Are You a Coincidence Theorist?

conspiracy

If a paranoid person earns themselves the title “conspiracy theorist” by seeing connections where they do not exist, then a coincidence theorist is someone who does not see connections where they really do exist. There are various reasons why patterns are not seen: stupidity, naivety, or simple lack of data are some.

The subject is discussed at length in Ben Vidgen’s State Secrets, in which he notes the contrast between the scientific approach which is concerned with truth, and the political approach taken by the political classes and the corporate media, who “try to lull the public into believing that things happen by accident – the so called ‘coincidence theory’.”

It promulgates a state of mind akin to actually being a sheep, which is perhaps why it is so common in New Zealand. As George Carlin said, “Think of how dumb the average person is. Well, half of them are even dumber than that.”

However, it is the average intellect who, by the sheer weight of their numbers, sets the public discourse in this country. They are the ones who buy the products advertised in the gaps of the mainstream media.

But if the public is too thick to join the dots then the mainstream media will not discuss the subject with them. There is no obligation to enlighten, to illuminate or to elucidate: short-term profit is the only prerogative.

The mainstream media is McDonalds, soccer, Hollywood – it is the lowest common denominator of culture. This lowest common denominator serves as a gatekeeper that excludes all subjects too complicated for the plebian hordes. Thus, any intelligent discussion of issues is naturally driven underground.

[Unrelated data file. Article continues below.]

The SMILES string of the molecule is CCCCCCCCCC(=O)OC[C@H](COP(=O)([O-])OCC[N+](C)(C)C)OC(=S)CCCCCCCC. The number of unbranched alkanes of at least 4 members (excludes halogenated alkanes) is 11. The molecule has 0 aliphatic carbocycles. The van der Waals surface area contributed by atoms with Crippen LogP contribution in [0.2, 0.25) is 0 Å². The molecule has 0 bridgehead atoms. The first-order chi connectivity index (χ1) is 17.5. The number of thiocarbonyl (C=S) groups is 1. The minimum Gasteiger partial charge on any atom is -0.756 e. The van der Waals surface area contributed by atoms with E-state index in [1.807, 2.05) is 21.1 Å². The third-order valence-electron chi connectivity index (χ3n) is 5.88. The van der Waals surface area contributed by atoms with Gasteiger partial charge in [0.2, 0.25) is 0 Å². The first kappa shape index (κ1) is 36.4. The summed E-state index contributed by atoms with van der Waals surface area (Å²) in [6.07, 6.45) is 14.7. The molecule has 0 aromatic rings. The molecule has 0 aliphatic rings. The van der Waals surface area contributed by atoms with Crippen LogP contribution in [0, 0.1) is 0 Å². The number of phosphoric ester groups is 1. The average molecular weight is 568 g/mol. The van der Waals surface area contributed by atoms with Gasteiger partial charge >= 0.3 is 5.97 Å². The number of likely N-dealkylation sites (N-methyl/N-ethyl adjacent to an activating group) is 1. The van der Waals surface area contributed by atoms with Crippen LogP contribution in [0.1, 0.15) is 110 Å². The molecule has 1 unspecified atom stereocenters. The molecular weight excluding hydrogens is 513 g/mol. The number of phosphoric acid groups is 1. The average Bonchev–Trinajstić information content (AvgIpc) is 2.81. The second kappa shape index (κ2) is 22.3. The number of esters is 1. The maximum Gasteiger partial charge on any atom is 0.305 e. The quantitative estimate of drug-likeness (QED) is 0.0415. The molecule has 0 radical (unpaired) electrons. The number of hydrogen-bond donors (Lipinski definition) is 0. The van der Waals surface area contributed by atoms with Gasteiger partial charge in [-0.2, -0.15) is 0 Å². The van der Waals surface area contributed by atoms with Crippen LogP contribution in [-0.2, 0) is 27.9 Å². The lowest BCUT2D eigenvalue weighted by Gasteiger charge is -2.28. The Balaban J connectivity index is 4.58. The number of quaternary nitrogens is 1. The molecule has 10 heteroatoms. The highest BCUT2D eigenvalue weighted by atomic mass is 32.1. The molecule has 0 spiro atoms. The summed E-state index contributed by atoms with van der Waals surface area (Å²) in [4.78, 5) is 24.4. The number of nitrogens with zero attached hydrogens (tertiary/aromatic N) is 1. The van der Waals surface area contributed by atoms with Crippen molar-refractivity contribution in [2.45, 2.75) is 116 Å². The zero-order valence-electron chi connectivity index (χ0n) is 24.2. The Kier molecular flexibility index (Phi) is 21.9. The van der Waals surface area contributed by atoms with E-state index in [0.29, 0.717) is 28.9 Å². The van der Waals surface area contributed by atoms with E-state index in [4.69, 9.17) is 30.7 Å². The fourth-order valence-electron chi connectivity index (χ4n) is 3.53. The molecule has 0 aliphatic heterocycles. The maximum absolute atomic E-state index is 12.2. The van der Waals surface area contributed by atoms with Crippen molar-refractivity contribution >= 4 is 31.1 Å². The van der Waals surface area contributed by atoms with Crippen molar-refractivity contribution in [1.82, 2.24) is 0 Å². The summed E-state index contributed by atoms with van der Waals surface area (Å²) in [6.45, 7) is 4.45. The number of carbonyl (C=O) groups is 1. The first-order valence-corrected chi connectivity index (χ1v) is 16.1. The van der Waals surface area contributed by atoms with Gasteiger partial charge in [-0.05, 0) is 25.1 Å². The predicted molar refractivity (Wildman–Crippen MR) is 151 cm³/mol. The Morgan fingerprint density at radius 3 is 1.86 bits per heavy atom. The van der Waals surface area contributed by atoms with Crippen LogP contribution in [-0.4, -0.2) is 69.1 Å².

stuffisshit

Above is an example of the kind of mindless drivel the mainstream media promotes – this from the 7th most popular website in New Zealand cyberspace.

Vidgen in State Secrets notes that a belief in coincidence theory is “a bit like thumbsucking. It is non-threatening, it doesn’t require any thinking or stressing out…”

It’s hardly surprising, then, that the mainstream media has, by 2016, completely abandoned any pretensions it may once have had to investigative journalism. Apart from one notable Kim Hill interview of Anne Tolley, they seem to have given a free pass to the establishment pedophile rings who have been revealed in Britain and America.

Perhaps a belief in coincidence theory is the natural thing for people who still have a childish and naive approach to life? After all, it takes a particularly cynical and adult mindset to properly grasp the volume of malicious lies spewed out by the political class and their tools in the mainstream media – not all have the grit for it.

For decades, dumb people have been able to shut down intelligent points by saying “Hurr, durr, conspiracy theory.”

Perhaps this needs to be turned on its head. We need smart people being able to shut down stupid points by saying “coincidence theory.”

Karl du Fresne: Thinker of Yesterday

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The Establishment is wheeling out all manner of propagandists in their last-ditch efforts to continue the War on Drugs, and after booze-sozzled losers like Mike Hosking and Paul Henry have had their say, the barrel is truly being scraped.

The latest pisshead Baby Boomer to do a King Knut impression is Karl du Fresne. His attempt to defend the indefensible is called “It’s the underbelly of society that lives with with drugs’ consequences.”

As you will see, only someone whose brain has been damaged by alcohol could write a piece of drivel like this.

The only one sentence that makes sense in the whole piece is the first one: “My generation has a lot to answer for.” Du Fresne was born in 1950, and thus is part of the generation responsible for the War on Drugs. Not for drugs, nor for drug use, but for the War on Drugs.

His entire article gets this simple truth arse about face.

“Drugs were one way of rebelling against a society they found dull and stifling.” Du Fresne accidentally makes an ironic point here – the generation of people who are young in 2016 take drugs specifically because the mainstream cultural narrative of New Zealand is set by people like Karl du Fresne.